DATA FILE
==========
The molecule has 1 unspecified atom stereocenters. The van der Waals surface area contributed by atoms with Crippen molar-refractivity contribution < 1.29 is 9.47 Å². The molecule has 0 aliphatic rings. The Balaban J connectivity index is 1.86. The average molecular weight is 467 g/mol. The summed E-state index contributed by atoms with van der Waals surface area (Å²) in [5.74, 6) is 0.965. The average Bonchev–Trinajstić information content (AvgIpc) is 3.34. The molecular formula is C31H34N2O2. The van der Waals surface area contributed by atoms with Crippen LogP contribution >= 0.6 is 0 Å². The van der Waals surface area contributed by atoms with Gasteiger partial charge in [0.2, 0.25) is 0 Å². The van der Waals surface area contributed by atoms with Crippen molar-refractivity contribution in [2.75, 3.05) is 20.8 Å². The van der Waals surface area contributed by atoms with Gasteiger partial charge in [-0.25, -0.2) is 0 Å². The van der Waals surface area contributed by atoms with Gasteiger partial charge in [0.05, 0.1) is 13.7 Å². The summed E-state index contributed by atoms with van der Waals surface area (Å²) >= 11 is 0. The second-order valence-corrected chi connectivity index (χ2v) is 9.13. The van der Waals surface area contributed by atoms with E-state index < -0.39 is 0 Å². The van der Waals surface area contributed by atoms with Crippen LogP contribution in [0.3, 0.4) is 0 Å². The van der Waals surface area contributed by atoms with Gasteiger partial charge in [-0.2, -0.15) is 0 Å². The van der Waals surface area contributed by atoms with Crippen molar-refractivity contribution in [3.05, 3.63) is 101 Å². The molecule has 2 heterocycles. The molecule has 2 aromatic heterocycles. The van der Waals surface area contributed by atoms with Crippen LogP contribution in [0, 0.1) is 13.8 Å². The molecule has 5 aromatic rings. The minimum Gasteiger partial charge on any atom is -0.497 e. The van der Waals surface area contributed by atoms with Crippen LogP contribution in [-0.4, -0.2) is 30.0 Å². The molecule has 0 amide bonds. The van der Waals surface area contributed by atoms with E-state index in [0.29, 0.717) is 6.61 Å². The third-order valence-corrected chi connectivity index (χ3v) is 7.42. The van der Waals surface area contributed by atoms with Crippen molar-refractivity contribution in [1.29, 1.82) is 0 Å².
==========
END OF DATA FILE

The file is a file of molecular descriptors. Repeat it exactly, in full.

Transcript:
The molecule has 1 unspecified atom stereocenters. The van der Waals surface area contributed by atoms with Crippen molar-refractivity contribution < 1.29 is 9.47 Å². The molecule has 0 aliphatic rings. The Balaban J connectivity index is 1.86. The average molecular weight is 467 g/mol. The summed E-state index contributed by atoms with van der Waals surface area (Å²) in [5.74, 6) is 0.965. The average Bonchev–Trinajstić information content (AvgIpc) is 3.34. The molecular formula is C31H34N2O2. The van der Waals surface area contributed by atoms with Crippen LogP contribution >= 0.6 is 0 Å². The van der Waals surface area contributed by atoms with Gasteiger partial charge in [0.2, 0.25) is 0 Å². The van der Waals surface area contributed by atoms with Crippen molar-refractivity contribution in [2.75, 3.05) is 20.8 Å². The van der Waals surface area contributed by atoms with Gasteiger partial charge in [-0.25, -0.2) is 0 Å². The van der Waals surface area contributed by atoms with Gasteiger partial charge in [0.05, 0.1) is 13.7 Å². The summed E-state index contributed by atoms with van der Waals surface area (Å²) >= 11 is 0. The second-order valence-corrected chi connectivity index (χ2v) is 9.13. The van der Waals surface area contributed by atoms with E-state index < -0.39 is 0 Å². The van der Waals surface area contributed by atoms with Crippen LogP contribution in [0.3, 0.4) is 0 Å². The van der Waals surface area contributed by atoms with Gasteiger partial charge in [-0.2, -0.15) is 0 Å². The van der Waals surface area contributed by atoms with Crippen molar-refractivity contribution in [3.05, 3.63) is 101 Å². The molecule has 2 heterocycles. The molecule has 2 aromatic heterocycles. The van der Waals surface area contributed by atoms with Crippen LogP contribution in [0, 0.1) is 13.8 Å². The molecule has 5 aromatic rings. The minimum Gasteiger partial charge on any atom is -0.497 e. The van der Waals surface area contributed by atoms with Crippen LogP contribution in [-0.4, -0.2) is 30.0 Å². The molecule has 0 amide bonds. The van der Waals surface area contributed by atoms with E-state index in [0.29, 0.717) is 6.61 Å². The third-order valence-corrected chi connectivity index (χ3v) is 7.42. The van der Waals surface area contributed by atoms with Crippen molar-refractivity contribution in [1.29, 1.82) is 0 Å².